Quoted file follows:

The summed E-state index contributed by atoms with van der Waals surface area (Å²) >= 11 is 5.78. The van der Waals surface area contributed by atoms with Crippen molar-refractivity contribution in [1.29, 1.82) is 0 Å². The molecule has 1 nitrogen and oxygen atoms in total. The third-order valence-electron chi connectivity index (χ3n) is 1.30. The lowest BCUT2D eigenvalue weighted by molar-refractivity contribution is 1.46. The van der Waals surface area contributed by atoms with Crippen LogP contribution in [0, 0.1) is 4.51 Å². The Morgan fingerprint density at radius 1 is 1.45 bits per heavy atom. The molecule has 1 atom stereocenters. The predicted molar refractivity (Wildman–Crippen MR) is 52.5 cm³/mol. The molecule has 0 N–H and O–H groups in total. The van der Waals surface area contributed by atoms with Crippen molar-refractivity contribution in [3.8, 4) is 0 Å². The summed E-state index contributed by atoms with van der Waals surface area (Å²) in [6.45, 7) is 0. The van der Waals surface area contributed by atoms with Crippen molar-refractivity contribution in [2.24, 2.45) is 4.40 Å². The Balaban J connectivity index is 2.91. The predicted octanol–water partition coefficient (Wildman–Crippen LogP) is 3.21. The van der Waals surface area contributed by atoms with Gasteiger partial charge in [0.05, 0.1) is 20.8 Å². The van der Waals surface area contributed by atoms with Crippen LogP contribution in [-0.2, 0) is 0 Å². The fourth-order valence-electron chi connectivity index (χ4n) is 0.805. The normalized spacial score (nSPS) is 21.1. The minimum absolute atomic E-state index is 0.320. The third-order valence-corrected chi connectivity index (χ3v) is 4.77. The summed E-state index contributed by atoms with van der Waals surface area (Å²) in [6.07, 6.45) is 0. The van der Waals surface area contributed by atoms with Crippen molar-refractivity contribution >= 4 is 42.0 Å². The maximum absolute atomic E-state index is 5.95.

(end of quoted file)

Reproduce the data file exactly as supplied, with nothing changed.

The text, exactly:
The summed E-state index contributed by atoms with van der Waals surface area (Å²) >= 11 is 5.78. The van der Waals surface area contributed by atoms with Crippen molar-refractivity contribution in [1.29, 1.82) is 0 Å². The molecule has 1 nitrogen and oxygen atoms in total. The third-order valence-electron chi connectivity index (χ3n) is 1.30. The lowest BCUT2D eigenvalue weighted by molar-refractivity contribution is 1.46. The van der Waals surface area contributed by atoms with Crippen LogP contribution in [0, 0.1) is 4.51 Å². The Morgan fingerprint density at radius 1 is 1.45 bits per heavy atom. The molecule has 1 atom stereocenters. The predicted molar refractivity (Wildman–Crippen MR) is 52.5 cm³/mol. The molecule has 0 N–H and O–H groups in total. The van der Waals surface area contributed by atoms with Crippen molar-refractivity contribution in [3.8, 4) is 0 Å². The summed E-state index contributed by atoms with van der Waals surface area (Å²) in [6.45, 7) is 0. The van der Waals surface area contributed by atoms with Crippen molar-refractivity contribution in [2.24, 2.45) is 4.40 Å². The Balaban J connectivity index is 2.91. The predicted octanol–water partition coefficient (Wildman–Crippen LogP) is 3.21. The van der Waals surface area contributed by atoms with Gasteiger partial charge in [0.05, 0.1) is 20.8 Å². The van der Waals surface area contributed by atoms with Crippen LogP contribution in [-0.2, 0) is 0 Å². The fourth-order valence-electron chi connectivity index (χ4n) is 0.805. The normalized spacial score (nSPS) is 21.1. The minimum absolute atomic E-state index is 0.320. The third-order valence-corrected chi connectivity index (χ3v) is 4.77. The summed E-state index contributed by atoms with van der Waals surface area (Å²) in [6.07, 6.45) is 0. The van der Waals surface area contributed by atoms with Crippen molar-refractivity contribution >= 4 is 42.0 Å². The maximum absolute atomic E-state index is 5.95.